The study says droplets from speech can stay in the air for a few minutes, enough to spread the new coronavirus.

Tiny droplets containing the new coronavirus help the virus spread easily to others,media BGR reported. We knew this a few months ago, and that’s why it’s so important to wash your hands frequently, keep your social distance, and use protective items like masks. If these droplets fall on people’s eyes, mouths or noses, they may become infected. Droplets sprayed after sneezing or coughing land back on the surface, which in turn causes infection. But there is growing evidence that just talking is enough to spread the virus, and a new study provides more evidence.

Over the past few weeks, we’ve seen experiments that support the same idea. Larger droplets can travel up to 6 feet in the air and land on surfaces — and air conditioners take them 6 feet away from what is considered safe. But tiny droplets produced when people speak can stay in the air for longer, especially in poorly ventilated rooms. And these aerosols may be enough to infect infected people with COVID-19 to others.

Researchers from the National Institutes of Health (NIH) Institute of Diabetes, Digestive and Kidney Diseases (NIDDK) and the University of Pennsylvania used lasers and cameras to record the droplets and assess their behavior in the air. They found that speaking loudly produces large amounts of droplets per second that hover in the air for a few minutes.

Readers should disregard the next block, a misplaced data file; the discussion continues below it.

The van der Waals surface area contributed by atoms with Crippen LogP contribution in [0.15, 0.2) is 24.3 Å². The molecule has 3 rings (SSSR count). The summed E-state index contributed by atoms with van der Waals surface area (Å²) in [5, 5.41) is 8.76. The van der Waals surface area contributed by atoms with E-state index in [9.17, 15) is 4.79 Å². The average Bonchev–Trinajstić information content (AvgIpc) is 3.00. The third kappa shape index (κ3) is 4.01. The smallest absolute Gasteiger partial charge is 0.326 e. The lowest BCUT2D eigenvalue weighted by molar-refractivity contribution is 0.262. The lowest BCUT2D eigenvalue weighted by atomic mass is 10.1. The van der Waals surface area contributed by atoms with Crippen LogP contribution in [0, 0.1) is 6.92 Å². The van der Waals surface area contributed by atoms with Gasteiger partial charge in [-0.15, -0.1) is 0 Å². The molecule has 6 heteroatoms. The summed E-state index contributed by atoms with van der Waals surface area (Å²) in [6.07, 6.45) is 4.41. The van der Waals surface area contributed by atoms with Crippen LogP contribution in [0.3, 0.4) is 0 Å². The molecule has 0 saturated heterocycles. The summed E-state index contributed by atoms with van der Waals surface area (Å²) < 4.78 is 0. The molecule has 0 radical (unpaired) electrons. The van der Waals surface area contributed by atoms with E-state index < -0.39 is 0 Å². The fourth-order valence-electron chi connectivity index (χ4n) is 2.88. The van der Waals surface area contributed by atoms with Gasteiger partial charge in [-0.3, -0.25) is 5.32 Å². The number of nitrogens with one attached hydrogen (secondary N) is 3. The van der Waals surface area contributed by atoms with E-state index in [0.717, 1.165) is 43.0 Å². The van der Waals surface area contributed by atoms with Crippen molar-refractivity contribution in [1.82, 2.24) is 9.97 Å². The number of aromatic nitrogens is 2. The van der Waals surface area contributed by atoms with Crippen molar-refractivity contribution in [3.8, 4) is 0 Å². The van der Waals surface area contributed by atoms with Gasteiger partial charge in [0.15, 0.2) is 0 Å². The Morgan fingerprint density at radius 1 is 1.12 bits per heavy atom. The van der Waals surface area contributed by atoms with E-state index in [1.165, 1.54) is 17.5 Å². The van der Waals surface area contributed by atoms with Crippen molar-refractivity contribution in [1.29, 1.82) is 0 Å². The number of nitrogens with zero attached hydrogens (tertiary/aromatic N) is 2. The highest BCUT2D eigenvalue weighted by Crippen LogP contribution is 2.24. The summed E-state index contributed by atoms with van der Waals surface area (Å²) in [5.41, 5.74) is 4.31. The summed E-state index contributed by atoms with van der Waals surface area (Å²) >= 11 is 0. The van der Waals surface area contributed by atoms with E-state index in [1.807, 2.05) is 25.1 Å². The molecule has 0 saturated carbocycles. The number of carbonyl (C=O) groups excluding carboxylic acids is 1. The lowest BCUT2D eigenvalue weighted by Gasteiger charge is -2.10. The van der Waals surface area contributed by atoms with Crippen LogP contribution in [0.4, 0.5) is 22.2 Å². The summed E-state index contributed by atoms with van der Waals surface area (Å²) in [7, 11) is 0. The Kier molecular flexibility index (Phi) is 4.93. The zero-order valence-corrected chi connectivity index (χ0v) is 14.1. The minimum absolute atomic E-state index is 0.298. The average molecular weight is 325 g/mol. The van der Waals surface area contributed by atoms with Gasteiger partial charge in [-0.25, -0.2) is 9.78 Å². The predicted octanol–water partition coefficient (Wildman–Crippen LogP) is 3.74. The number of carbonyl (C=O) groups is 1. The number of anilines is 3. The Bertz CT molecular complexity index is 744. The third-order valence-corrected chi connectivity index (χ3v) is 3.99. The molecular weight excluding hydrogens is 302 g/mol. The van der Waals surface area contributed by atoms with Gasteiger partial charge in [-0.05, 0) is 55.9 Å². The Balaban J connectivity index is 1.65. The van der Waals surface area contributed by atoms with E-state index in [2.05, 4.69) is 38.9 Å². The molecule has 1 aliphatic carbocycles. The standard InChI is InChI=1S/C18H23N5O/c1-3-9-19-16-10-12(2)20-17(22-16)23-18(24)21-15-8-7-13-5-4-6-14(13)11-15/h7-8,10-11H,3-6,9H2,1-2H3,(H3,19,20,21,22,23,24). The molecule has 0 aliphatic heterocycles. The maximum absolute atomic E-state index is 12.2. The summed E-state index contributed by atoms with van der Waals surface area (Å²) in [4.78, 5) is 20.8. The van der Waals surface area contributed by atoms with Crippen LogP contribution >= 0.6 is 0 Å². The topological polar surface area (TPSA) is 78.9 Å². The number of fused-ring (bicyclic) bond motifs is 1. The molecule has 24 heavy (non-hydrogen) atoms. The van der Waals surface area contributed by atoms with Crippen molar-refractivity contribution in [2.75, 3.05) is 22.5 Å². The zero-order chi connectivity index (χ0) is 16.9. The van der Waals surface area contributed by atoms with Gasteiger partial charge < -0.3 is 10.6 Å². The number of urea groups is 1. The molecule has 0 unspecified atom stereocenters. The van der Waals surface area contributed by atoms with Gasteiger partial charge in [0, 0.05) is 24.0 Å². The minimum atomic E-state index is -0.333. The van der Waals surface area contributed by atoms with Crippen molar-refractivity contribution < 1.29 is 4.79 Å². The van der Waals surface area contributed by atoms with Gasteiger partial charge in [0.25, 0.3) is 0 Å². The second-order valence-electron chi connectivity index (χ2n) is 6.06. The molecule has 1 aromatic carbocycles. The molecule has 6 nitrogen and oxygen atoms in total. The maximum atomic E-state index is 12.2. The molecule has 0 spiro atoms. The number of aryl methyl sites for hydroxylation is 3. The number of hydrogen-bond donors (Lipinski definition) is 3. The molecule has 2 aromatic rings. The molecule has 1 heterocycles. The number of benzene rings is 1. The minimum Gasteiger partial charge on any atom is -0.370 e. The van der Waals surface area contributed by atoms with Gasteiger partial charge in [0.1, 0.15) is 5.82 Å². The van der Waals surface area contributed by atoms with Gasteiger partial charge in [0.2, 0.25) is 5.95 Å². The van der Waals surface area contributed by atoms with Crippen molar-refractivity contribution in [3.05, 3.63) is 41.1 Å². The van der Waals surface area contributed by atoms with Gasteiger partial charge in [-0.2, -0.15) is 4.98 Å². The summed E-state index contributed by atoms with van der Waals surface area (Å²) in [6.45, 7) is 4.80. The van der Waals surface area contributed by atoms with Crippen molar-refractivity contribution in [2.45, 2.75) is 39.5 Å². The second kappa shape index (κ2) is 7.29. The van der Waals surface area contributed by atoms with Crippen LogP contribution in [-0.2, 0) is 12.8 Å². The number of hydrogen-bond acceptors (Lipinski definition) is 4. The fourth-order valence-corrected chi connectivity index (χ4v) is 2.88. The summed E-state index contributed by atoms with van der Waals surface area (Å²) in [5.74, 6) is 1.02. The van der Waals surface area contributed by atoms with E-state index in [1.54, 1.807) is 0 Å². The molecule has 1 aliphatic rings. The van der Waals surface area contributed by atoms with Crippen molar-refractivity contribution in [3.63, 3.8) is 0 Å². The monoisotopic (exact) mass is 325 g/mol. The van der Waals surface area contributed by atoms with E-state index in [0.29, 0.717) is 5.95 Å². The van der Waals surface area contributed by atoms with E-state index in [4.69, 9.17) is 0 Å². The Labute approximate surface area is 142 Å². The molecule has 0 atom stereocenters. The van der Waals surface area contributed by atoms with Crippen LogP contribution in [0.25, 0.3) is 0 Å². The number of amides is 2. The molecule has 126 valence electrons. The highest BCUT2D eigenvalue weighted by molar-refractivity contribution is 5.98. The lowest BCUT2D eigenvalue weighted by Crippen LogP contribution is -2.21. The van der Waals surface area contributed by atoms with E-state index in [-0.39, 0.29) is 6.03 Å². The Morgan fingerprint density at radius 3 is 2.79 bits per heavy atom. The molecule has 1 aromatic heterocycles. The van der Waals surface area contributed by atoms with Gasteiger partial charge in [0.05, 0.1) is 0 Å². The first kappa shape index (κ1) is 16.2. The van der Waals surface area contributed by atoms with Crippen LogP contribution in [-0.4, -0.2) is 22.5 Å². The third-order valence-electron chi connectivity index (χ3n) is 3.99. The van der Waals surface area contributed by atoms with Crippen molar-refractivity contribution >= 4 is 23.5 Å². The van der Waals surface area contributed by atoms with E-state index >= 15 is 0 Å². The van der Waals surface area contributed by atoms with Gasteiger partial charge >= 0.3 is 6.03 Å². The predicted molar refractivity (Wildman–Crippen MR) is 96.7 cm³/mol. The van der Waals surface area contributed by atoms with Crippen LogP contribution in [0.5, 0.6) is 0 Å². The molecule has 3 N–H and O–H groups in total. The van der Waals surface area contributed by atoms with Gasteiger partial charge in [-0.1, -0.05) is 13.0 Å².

The study says droplets from speech can stay in the air for a few minutes, enough to spread the new coronavirus.

Highly sensitive laser light scattering observations have found that loud speakers can spew out thousands of droplets every second. In closed, stagnant air environments, they disappear from the window, and the time constant is in 8 to 14 minutes, equivalent to droplet nuclei (droplet nuclei) about 4 m in diameter, or droplets of 12 to 21 m before dehydration.

The study acknowledges that cameras can’t capture every tiny droplet that a person spews as they speak, and the researchers explain that the amount of the virus in saliva may vary from person to person. On average, speaking for a minute produces at least 1,000 droplet nuclei that contain the virus, which stay in the air for more than eight minutes, the researchers said. But some people may pop up to 100,000 virus nuclei for every minute they speak loudly. Many of these tiny particles are small and reach the lower respiratory tract when inhaled by others.

This study and the similar work we’ve seen, it’s not certain that speaking out will spew enough viruses to infect others. But it provides sufficient evidence to support the idea that the spread of COVID-19 is possible through speech. The study will also explain how asymptomatic patients can spread the disease without sneezing or coughing.

The researchers who were not involved in the study agreed. “This study is the most accurate measurement of the size, number, and frequency of droplets left in the mouth during a normal conversation, and may affect any audience in the range,” Benjamin Neuma, a virologist at Texas Agricultural University’s Teksacana, told The Washington Post.

He continued, “This study does not directly test whether the virus can be transmitted through conversation, but it establishes a powerful situation where droplets produced in normal close conversations will be large enough and frequent enough to create a high-risk spread of SARS-CoV-2 or any other respiratory virus between people who do not wear masks.” “

The study has been peer-reviewed and can be found in the Proceedings of the National Academy of Sciences. Videos can be downloaded at this link.